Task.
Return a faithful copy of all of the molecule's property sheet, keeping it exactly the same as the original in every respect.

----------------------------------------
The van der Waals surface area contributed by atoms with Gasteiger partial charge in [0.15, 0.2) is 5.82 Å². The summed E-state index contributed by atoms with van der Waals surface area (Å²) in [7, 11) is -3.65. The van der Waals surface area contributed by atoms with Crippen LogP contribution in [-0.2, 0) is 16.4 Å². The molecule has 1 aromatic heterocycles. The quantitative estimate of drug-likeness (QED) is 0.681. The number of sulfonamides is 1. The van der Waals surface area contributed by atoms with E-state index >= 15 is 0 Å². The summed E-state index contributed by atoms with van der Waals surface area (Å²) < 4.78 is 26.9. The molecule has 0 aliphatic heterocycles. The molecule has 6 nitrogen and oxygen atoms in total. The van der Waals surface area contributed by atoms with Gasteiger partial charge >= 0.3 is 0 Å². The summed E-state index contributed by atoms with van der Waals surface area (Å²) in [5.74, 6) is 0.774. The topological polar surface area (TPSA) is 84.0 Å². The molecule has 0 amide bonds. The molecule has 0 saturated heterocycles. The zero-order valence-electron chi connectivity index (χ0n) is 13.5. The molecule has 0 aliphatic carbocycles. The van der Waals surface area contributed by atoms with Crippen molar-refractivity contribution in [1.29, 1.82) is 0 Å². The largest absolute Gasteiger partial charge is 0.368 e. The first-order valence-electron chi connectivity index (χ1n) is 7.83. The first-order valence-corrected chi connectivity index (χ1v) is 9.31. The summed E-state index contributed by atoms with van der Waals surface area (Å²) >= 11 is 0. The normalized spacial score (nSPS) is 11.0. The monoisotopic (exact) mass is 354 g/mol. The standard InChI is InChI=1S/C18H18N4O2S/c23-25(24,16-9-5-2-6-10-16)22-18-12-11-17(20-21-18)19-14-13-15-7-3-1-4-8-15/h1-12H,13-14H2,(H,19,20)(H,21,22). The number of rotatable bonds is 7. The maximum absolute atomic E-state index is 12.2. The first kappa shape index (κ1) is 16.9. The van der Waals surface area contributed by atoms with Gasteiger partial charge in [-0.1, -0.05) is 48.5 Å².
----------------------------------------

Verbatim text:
The van der Waals surface area contributed by atoms with Gasteiger partial charge in [0.15, 0.2) is 5.82 Å². The summed E-state index contributed by atoms with van der Waals surface area (Å²) in [7, 11) is -3.65. The van der Waals surface area contributed by atoms with Crippen LogP contribution in [-0.2, 0) is 16.4 Å². The molecule has 1 aromatic heterocycles. The quantitative estimate of drug-likeness (QED) is 0.681. The number of sulfonamides is 1. The van der Waals surface area contributed by atoms with E-state index >= 15 is 0 Å². The summed E-state index contributed by atoms with van der Waals surface area (Å²) < 4.78 is 26.9. The molecule has 0 aliphatic heterocycles. The molecule has 6 nitrogen and oxygen atoms in total. The van der Waals surface area contributed by atoms with Gasteiger partial charge >= 0.3 is 0 Å². The summed E-state index contributed by atoms with van der Waals surface area (Å²) in [5.74, 6) is 0.774. The topological polar surface area (TPSA) is 84.0 Å². The molecule has 0 amide bonds. The molecule has 0 saturated heterocycles. The zero-order valence-electron chi connectivity index (χ0n) is 13.5. The molecule has 0 aliphatic carbocycles. The van der Waals surface area contributed by atoms with Crippen molar-refractivity contribution in [1.29, 1.82) is 0 Å². The largest absolute Gasteiger partial charge is 0.368 e. The first-order valence-electron chi connectivity index (χ1n) is 7.83. The first-order valence-corrected chi connectivity index (χ1v) is 9.31. The summed E-state index contributed by atoms with van der Waals surface area (Å²) >= 11 is 0. The normalized spacial score (nSPS) is 11.0. The monoisotopic (exact) mass is 354 g/mol. The standard InChI is InChI=1S/C18H18N4O2S/c23-25(24,16-9-5-2-6-10-16)22-18-12-11-17(20-21-18)19-14-13-15-7-3-1-4-8-15/h1-12H,13-14H2,(H,19,20)(H,21,22). The number of rotatable bonds is 7. The maximum absolute atomic E-state index is 12.2. The first kappa shape index (κ1) is 16.9. The van der Waals surface area contributed by atoms with Gasteiger partial charge in [-0.1, -0.05) is 48.5 Å².